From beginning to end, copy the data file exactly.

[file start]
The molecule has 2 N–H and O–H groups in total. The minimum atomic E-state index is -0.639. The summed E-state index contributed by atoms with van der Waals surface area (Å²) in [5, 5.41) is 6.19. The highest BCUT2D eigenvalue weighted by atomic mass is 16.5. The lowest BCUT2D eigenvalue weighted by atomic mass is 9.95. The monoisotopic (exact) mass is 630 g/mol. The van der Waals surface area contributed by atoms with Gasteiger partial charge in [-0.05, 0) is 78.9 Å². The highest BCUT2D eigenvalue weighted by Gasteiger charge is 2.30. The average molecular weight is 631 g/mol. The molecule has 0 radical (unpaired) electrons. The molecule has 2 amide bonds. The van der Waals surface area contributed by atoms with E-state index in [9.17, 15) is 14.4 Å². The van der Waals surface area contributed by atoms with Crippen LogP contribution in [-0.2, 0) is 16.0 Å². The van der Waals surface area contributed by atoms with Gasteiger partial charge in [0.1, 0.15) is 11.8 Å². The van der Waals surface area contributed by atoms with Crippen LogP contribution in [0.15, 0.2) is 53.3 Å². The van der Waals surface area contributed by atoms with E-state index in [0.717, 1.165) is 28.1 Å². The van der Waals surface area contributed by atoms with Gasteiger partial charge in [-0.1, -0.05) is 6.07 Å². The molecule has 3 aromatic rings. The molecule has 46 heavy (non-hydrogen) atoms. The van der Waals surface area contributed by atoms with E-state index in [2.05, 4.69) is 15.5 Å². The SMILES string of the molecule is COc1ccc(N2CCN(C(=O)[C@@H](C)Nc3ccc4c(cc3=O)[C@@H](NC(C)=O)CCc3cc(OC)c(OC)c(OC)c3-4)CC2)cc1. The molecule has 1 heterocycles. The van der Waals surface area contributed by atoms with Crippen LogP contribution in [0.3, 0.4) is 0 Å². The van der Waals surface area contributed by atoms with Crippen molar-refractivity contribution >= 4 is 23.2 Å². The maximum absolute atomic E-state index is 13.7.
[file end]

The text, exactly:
The molecule has 2 N–H and O–H groups in total. The minimum atomic E-state index is -0.639. The summed E-state index contributed by atoms with van der Waals surface area (Å²) in [5, 5.41) is 6.19. The highest BCUT2D eigenvalue weighted by atomic mass is 16.5. The lowest BCUT2D eigenvalue weighted by atomic mass is 9.95. The monoisotopic (exact) mass is 630 g/mol. The van der Waals surface area contributed by atoms with Gasteiger partial charge in [-0.05, 0) is 78.9 Å². The highest BCUT2D eigenvalue weighted by Gasteiger charge is 2.30. The average molecular weight is 631 g/mol. The molecule has 0 radical (unpaired) electrons. The molecule has 2 amide bonds. The van der Waals surface area contributed by atoms with E-state index in [9.17, 15) is 14.4 Å². The van der Waals surface area contributed by atoms with Crippen LogP contribution in [-0.2, 0) is 16.0 Å². The van der Waals surface area contributed by atoms with Gasteiger partial charge in [0.1, 0.15) is 11.8 Å². The van der Waals surface area contributed by atoms with Crippen LogP contribution in [0.15, 0.2) is 53.3 Å². The van der Waals surface area contributed by atoms with E-state index in [0.717, 1.165) is 28.1 Å². The van der Waals surface area contributed by atoms with Gasteiger partial charge in [-0.1, -0.05) is 6.07 Å². The molecule has 3 aromatic rings. The molecule has 46 heavy (non-hydrogen) atoms. The van der Waals surface area contributed by atoms with E-state index in [2.05, 4.69) is 15.5 Å². The SMILES string of the molecule is COc1ccc(N2CCN(C(=O)[C@@H](C)Nc3ccc4c(cc3=O)[C@@H](NC(C)=O)CCc3cc(OC)c(OC)c(OC)c3-4)CC2)cc1. The molecule has 1 heterocycles. The van der Waals surface area contributed by atoms with Crippen LogP contribution in [0.3, 0.4) is 0 Å². The van der Waals surface area contributed by atoms with Crippen molar-refractivity contribution >= 4 is 23.2 Å². The maximum absolute atomic E-state index is 13.7.